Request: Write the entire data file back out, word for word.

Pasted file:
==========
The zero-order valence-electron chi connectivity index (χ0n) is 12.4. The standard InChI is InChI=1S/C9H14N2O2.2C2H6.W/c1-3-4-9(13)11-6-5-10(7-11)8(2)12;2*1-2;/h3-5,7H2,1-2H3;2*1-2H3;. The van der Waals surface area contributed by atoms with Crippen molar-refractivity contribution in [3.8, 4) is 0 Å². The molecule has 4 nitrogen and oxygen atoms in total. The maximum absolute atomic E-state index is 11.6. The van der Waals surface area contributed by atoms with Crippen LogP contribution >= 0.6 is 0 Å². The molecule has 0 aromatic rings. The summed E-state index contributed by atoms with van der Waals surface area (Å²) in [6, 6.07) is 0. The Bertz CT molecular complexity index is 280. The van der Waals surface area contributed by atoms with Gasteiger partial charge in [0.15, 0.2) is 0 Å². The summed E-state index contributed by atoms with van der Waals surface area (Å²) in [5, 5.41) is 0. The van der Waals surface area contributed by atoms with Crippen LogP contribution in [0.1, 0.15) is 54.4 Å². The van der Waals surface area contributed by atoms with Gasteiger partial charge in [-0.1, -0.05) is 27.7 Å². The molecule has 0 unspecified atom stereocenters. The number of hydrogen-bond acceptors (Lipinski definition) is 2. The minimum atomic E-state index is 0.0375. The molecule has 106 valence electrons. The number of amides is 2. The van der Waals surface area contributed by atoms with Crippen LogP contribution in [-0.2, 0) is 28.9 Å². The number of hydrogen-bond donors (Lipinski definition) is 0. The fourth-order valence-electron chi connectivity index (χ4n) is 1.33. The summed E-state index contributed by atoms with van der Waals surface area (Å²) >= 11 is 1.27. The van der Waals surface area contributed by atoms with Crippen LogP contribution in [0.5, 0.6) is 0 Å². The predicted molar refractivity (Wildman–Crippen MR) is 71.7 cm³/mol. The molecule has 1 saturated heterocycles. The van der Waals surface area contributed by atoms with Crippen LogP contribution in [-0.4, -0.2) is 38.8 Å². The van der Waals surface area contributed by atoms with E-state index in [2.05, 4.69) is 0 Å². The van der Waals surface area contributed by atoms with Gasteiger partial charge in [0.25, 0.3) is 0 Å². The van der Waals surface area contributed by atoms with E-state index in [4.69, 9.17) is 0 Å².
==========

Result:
The zero-order valence-electron chi connectivity index (χ0n) is 12.4. The standard InChI is InChI=1S/C9H14N2O2.2C2H6.W/c1-3-4-9(13)11-6-5-10(7-11)8(2)12;2*1-2;/h3-5,7H2,1-2H3;2*1-2H3;. The van der Waals surface area contributed by atoms with Crippen molar-refractivity contribution in [3.8, 4) is 0 Å². The molecule has 4 nitrogen and oxygen atoms in total. The maximum absolute atomic E-state index is 11.6. The van der Waals surface area contributed by atoms with Crippen LogP contribution >= 0.6 is 0 Å². The molecule has 0 aromatic rings. The summed E-state index contributed by atoms with van der Waals surface area (Å²) in [6, 6.07) is 0. The Bertz CT molecular complexity index is 280. The van der Waals surface area contributed by atoms with Gasteiger partial charge in [0.15, 0.2) is 0 Å². The summed E-state index contributed by atoms with van der Waals surface area (Å²) in [5, 5.41) is 0. The van der Waals surface area contributed by atoms with Crippen LogP contribution in [0.1, 0.15) is 54.4 Å². The van der Waals surface area contributed by atoms with Gasteiger partial charge in [-0.1, -0.05) is 27.7 Å². The molecule has 0 unspecified atom stereocenters. The number of hydrogen-bond acceptors (Lipinski definition) is 2. The minimum atomic E-state index is 0.0375. The molecule has 106 valence electrons. The number of amides is 2. The van der Waals surface area contributed by atoms with Crippen LogP contribution in [-0.2, 0) is 28.9 Å². The number of hydrogen-bond donors (Lipinski definition) is 0. The fourth-order valence-electron chi connectivity index (χ4n) is 1.33. The summed E-state index contributed by atoms with van der Waals surface area (Å²) >= 11 is 1.27. The van der Waals surface area contributed by atoms with Crippen LogP contribution in [0.5, 0.6) is 0 Å². The predicted molar refractivity (Wildman–Crippen MR) is 71.7 cm³/mol. The molecule has 1 saturated heterocycles. The van der Waals surface area contributed by atoms with Crippen LogP contribution in [-0.4, -0.2) is 38.8 Å². The van der Waals surface area contributed by atoms with E-state index in [2.05, 4.69) is 0 Å². The van der Waals surface area contributed by atoms with Gasteiger partial charge in [0.25, 0.3) is 0 Å². The van der Waals surface area contributed by atoms with E-state index in [4.69, 9.17) is 0 Å².